Jessore 253.8 ± 26.5 172.2-335.5  
  Faridpur 228.3 ± 26.5 183.4-273.3  
  Overall 218.8 ± 11.7 195.8-241.7  
Excreta Madaripur 1417.4 ± 131.0 1053.7-1781.0 1.01
  Chandpur 1129.0 ± 125.7 936.3-1321.7  
  Satkhira 1245.6 ± 128.3 1035.6-1455.7  
  Jessore 1075.2 ± 134.0 839.1-1311.4  
  Faridpur 1243.3 ± 134.0 954.9-1531.7  
  Overall 1221.8 ± 58.3 1106.8-1336.7  
Data are mean ± SE; c Indicates significant (p<0.01); † Any two means having different superscript letters differ significantly at 5% level of probability. Least significant difference (lsd) values are not quoted, as ten values are required to quote for the comparison of every arsenic exposure index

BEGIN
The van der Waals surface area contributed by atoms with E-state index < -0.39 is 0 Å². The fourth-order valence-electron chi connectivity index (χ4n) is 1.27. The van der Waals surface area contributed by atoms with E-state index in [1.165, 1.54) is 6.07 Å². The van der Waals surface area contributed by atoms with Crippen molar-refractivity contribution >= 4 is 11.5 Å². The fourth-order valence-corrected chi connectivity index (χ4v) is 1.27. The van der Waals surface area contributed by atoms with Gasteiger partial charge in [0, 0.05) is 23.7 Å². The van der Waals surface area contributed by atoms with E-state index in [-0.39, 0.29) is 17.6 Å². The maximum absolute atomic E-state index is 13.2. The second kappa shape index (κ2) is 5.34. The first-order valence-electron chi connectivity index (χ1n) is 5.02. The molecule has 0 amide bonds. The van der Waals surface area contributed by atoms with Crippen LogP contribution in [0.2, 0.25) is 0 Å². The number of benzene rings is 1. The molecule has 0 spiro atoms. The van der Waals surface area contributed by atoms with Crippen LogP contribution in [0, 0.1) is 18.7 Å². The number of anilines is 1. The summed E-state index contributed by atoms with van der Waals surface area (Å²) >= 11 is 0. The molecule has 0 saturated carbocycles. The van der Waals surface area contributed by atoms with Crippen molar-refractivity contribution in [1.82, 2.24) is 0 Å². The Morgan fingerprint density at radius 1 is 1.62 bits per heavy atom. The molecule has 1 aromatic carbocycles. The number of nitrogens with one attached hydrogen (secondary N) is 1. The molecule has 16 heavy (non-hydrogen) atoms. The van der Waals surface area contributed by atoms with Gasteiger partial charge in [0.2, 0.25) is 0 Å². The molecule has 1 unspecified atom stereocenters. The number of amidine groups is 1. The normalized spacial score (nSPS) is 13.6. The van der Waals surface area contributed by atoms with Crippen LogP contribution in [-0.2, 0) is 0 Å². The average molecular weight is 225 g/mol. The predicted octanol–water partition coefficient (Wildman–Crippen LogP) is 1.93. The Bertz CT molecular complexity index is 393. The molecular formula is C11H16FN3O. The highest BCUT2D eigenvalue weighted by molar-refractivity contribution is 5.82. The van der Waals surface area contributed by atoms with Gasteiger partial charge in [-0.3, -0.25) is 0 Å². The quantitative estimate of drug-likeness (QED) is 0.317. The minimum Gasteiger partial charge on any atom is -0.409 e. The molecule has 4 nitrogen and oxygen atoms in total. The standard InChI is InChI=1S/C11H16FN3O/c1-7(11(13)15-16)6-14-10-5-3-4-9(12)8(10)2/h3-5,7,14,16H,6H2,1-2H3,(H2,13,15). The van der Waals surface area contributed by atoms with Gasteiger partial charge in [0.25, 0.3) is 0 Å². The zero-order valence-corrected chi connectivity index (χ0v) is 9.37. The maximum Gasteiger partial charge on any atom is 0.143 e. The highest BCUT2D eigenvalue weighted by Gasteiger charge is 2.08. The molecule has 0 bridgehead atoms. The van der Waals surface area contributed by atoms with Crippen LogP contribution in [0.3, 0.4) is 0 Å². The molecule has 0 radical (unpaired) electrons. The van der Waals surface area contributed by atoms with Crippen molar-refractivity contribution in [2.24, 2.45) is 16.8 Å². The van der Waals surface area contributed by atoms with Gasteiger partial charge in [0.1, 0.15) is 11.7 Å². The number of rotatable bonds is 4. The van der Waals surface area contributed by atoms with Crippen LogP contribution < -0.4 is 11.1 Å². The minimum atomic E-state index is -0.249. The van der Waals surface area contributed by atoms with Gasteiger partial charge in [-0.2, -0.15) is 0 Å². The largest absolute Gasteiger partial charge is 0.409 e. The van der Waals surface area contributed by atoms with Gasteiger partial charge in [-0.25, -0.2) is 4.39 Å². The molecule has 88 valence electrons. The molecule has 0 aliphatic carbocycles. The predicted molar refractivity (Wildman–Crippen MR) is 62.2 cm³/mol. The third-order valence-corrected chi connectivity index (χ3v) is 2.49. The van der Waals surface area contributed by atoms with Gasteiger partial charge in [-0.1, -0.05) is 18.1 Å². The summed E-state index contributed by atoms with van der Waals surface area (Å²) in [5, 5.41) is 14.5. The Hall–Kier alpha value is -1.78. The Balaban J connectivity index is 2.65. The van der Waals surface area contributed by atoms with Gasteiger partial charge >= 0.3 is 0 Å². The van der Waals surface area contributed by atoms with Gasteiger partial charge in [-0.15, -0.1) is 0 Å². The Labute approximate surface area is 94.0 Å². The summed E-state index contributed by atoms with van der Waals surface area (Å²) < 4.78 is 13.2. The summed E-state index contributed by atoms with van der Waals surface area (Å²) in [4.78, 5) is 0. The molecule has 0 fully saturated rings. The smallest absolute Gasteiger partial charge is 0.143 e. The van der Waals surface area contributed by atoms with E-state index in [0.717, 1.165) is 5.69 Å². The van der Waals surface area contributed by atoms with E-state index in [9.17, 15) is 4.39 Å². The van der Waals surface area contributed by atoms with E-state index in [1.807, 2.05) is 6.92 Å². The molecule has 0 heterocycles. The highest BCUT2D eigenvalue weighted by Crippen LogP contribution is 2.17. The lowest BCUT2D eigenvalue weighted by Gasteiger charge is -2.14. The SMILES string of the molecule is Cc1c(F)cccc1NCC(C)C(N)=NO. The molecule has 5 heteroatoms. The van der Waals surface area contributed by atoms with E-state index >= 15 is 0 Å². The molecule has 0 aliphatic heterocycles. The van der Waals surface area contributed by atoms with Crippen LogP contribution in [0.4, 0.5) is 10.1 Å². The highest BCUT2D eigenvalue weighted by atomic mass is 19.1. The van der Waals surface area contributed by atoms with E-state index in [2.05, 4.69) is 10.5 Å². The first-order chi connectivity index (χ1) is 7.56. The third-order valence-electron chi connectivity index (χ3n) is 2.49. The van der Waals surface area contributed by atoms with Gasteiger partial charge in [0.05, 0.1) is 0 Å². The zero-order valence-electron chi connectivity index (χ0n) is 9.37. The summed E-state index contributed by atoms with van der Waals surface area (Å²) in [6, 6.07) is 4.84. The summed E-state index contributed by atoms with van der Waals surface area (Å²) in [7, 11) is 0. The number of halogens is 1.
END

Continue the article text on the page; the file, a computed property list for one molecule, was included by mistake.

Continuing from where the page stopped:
Correlations of arsenic levels in thigh muscle, liver, kidney, skin, lung and excreta with that of drinking water as well as feed of broiler chickens presented a remarkable outcome. Results show that arsenic levels in broiler tissues and excreta significantly (p<0.01) correlated with the arsenic concentration of well water (thigh muscle: r = 0.327; liver: r = 0.326; kidney: r = 0.316; skin: r = 0.472; lung: r = 0.457; excreta: r = 0.851). Similarly, significant positive correlations between arsenic contents in broiler tissues (except kidney) as well as excreta with arsenic content in feed were noticed (thigh muscle: r = 0.165, p<0.05; liver: r = 0.164, p<0.05; skin: r = 0.212, p<0.01; lung: r = 0.199, p<0.01; excreta: r = 0.274, p<0.01). Correlation study reveals a significant positive linear relationship between arsenic retained in thigh muscle, liver, kidney and skin with the age of the chickens (thigh muscle: r = 0.176, p<0.01; liver: r = 0.178, p<0.01; kidney: r = 0.162, p<0.05; skin: r = 0.255, p<0.01). On the other hand, arsenic retained in lung and excreta were not significantly (p>0.05) correlated with the age of broilers.